Going through pregnancy is one of the most intense periods in a woman's life - especially when it's the first time for you. Pregnant women know this - suddenly everyone chimes in with their (unwanted) advice on pretty much everything. Oh, and the books - walk into the pregnancy section in a bookstore and you wonder how there can be left enough paper for any other books - it's OVERWHELMING!
Now, books sort in various categories from the generic pregnancy tomes that include everything about every condition, stage, possibility, malady etc. etc. to the more alternative approaches, including personal opinions, memoirs and alternative healing and birthing strategies, etc. - oh, and don't even get me started on the books for the Afterward - nursing, co-sleeping, raising, the first year with baby...
I have leafed my way through pretty much every category, but for the past weeks, I have decided to put them all away and stop reading them because I have noticed that they actually just accentuate my stress levels instead of making me feel informed and rested. Upon chatting with a few other pregnant women, I have also realised that I don't seem to be the only one feeling like that. Knowing too much can also be harmful because you may end up faffing about every 1% disaster that may happen to you.
In my generic pregnancy book, there are about 30 pages where all the maladies, problems, diseases and syndromes are listed - truly nothing you want to read when you're pregnant (or ever, for that matter). Imagine someone always listed you all the things that could happen if you now drove away in your car - you'd stay at home for eternity. With so many things listed that could go wrong, you marvel how any children can actually be alive, happy and healthy. The truth is, most of these ailments happen to less than 1% of women, so I feel reading about them is not really necessary. I mean you also don't read about all the possibilities that could happen to you, if even very unlikely, when you get a flu shot or something like that.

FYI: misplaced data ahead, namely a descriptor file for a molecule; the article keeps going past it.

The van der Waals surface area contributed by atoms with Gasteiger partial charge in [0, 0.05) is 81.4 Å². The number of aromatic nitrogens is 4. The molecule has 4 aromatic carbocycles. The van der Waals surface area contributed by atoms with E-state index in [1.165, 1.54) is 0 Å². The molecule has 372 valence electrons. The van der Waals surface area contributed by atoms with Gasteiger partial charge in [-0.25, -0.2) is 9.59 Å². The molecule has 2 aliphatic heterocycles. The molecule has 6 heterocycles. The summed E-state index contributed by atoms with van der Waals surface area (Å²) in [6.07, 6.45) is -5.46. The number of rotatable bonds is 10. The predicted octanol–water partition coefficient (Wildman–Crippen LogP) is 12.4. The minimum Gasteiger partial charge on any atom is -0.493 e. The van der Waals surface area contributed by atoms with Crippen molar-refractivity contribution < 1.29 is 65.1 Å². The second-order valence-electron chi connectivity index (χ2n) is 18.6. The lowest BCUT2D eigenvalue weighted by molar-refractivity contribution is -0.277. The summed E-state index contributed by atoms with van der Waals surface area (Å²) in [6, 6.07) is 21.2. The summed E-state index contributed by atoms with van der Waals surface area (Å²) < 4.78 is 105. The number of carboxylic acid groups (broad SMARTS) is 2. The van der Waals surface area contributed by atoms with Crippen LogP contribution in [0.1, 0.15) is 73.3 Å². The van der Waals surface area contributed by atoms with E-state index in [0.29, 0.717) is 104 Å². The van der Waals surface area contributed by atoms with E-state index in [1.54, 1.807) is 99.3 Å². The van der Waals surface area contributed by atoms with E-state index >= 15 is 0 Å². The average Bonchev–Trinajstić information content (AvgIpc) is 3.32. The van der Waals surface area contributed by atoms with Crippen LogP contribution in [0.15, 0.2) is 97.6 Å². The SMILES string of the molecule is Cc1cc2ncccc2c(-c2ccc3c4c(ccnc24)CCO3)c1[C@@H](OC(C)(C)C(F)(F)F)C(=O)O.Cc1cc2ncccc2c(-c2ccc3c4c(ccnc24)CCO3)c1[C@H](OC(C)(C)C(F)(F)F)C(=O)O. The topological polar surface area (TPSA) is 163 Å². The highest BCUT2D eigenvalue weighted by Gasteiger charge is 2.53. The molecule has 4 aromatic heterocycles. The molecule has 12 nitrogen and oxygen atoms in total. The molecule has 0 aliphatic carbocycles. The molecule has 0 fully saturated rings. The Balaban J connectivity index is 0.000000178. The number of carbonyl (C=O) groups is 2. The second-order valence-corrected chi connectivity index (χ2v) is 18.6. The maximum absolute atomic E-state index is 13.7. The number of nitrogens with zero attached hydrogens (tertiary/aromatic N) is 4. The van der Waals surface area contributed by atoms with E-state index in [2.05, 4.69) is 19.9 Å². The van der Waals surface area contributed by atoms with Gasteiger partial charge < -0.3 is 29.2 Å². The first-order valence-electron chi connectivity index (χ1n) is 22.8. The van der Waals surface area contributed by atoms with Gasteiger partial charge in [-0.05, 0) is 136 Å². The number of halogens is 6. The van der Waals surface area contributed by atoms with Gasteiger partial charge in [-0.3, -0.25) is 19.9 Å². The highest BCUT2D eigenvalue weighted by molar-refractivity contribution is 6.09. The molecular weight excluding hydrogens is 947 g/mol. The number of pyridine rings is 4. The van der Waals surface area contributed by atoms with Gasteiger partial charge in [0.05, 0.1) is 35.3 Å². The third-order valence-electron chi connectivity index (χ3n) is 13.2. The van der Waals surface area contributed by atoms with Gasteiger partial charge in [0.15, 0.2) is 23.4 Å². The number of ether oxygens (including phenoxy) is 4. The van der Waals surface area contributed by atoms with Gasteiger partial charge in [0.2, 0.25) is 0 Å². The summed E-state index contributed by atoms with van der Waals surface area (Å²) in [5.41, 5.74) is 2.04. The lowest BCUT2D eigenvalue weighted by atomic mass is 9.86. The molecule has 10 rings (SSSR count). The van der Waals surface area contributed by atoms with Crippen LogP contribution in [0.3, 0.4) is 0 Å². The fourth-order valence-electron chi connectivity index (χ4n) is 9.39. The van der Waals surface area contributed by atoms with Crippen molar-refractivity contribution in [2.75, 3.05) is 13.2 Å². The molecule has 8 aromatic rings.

So that book only nursed my panic of losing the baby and gave me fodder to obsess about - so out it went. However, the alternative books are not much better. If I read about one more story of a women who simply "breathed out her baby because she was so relaxed", I am going to hurl. I know I will feel like a failure if labour comes around and I will not stay as Zen as these books portray it if I buy into these stories too much. Same is with the obsession of home births in many of them - you're not a failure if you decide against traumatising your neighbours for eternity and actually have your baby in an environment that's equipped for it.
Same goes for breastfeeding. Before reading into the subject, I would have never thought there was a chance I couldn't breastfeed - I mean, it's kind of a natural thing, right? That's like being scared of not being able to push your baby out - your body usually knows what to do.
Anyway, the books kept droning on about what to do if it doesn't work, how to change to bottle-feeding - and I just slammed them shut and decided my obgyn and midwife will tell me what to do and that has to suffice. No more books on the matter.
There is actually really only one book I thoroughly enjoyed reading, which was neither dogmatic nor leaning towards the negative things that could happen and that was Hollie de Cruz's Hypnobirthing book (she's the founder of London Hypnobirthing). Compared to Marie Mongan's hypnobirthing book (who was the first to term Hypnobirthing)), it is far less dogmatic, concise, positive and informative, too. Her breathing and visualisation techniques have helped me relax tremendously and I still enjoy leafing through her book - but the others have been banned from my bookshelf, for now - maybe I'll get back to them just before the baby is due...